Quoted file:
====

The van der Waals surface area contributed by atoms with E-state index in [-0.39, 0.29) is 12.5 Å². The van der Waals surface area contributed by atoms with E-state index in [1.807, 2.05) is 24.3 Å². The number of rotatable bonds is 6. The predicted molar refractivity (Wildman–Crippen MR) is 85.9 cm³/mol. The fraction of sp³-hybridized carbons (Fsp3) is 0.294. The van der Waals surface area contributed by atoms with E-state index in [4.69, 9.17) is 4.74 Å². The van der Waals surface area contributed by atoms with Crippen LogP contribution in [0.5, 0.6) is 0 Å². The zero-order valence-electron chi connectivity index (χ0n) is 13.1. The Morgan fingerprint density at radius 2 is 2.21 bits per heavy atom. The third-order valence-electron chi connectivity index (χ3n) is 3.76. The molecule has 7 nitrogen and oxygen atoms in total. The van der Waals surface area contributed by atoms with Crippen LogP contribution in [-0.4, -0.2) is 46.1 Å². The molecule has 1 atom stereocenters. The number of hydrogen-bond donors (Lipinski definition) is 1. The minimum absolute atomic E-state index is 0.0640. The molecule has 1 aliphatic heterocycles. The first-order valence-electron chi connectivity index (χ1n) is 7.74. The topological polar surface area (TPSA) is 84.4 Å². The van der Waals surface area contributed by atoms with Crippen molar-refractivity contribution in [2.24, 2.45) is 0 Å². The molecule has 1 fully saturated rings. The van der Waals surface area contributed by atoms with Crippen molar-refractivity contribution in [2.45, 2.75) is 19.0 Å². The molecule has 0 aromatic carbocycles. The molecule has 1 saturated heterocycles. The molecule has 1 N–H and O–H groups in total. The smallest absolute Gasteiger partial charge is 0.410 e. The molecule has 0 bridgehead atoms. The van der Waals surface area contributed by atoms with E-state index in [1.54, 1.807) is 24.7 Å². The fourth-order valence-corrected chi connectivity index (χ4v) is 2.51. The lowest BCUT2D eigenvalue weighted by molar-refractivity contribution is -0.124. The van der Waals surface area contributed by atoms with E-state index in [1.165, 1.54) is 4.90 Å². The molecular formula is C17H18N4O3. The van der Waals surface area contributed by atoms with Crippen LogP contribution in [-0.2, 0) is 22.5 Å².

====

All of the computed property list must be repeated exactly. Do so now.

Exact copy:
The van der Waals surface area contributed by atoms with E-state index in [-0.39, 0.29) is 12.5 Å². The van der Waals surface area contributed by atoms with E-state index in [1.807, 2.05) is 24.3 Å². The number of rotatable bonds is 6. The predicted molar refractivity (Wildman–Crippen MR) is 85.9 cm³/mol. The fraction of sp³-hybridized carbons (Fsp3) is 0.294. The van der Waals surface area contributed by atoms with E-state index in [4.69, 9.17) is 4.74 Å². The van der Waals surface area contributed by atoms with Crippen LogP contribution in [0.5, 0.6) is 0 Å². The zero-order valence-electron chi connectivity index (χ0n) is 13.1. The Morgan fingerprint density at radius 2 is 2.21 bits per heavy atom. The third-order valence-electron chi connectivity index (χ3n) is 3.76. The molecule has 7 nitrogen and oxygen atoms in total. The van der Waals surface area contributed by atoms with Crippen LogP contribution in [-0.4, -0.2) is 46.1 Å². The molecule has 1 atom stereocenters. The number of hydrogen-bond donors (Lipinski definition) is 1. The minimum absolute atomic E-state index is 0.0640. The molecule has 1 aliphatic heterocycles. The first-order valence-electron chi connectivity index (χ1n) is 7.74. The topological polar surface area (TPSA) is 84.4 Å². The van der Waals surface area contributed by atoms with Crippen molar-refractivity contribution in [2.24, 2.45) is 0 Å². The molecule has 1 fully saturated rings. The van der Waals surface area contributed by atoms with Crippen molar-refractivity contribution in [2.45, 2.75) is 19.0 Å². The molecule has 0 aromatic carbocycles. The molecule has 1 saturated heterocycles. The molecule has 1 N–H and O–H groups in total. The smallest absolute Gasteiger partial charge is 0.410 e. The molecule has 0 bridgehead atoms. The van der Waals surface area contributed by atoms with E-state index in [1.54, 1.807) is 24.7 Å². The fourth-order valence-corrected chi connectivity index (χ4v) is 2.51. The lowest BCUT2D eigenvalue weighted by molar-refractivity contribution is -0.124. The van der Waals surface area contributed by atoms with E-state index in [1.165, 1.54) is 4.90 Å². The molecular formula is C17H18N4O3. The van der Waals surface area contributed by atoms with Crippen LogP contribution in [-0.2, 0) is 22.5 Å².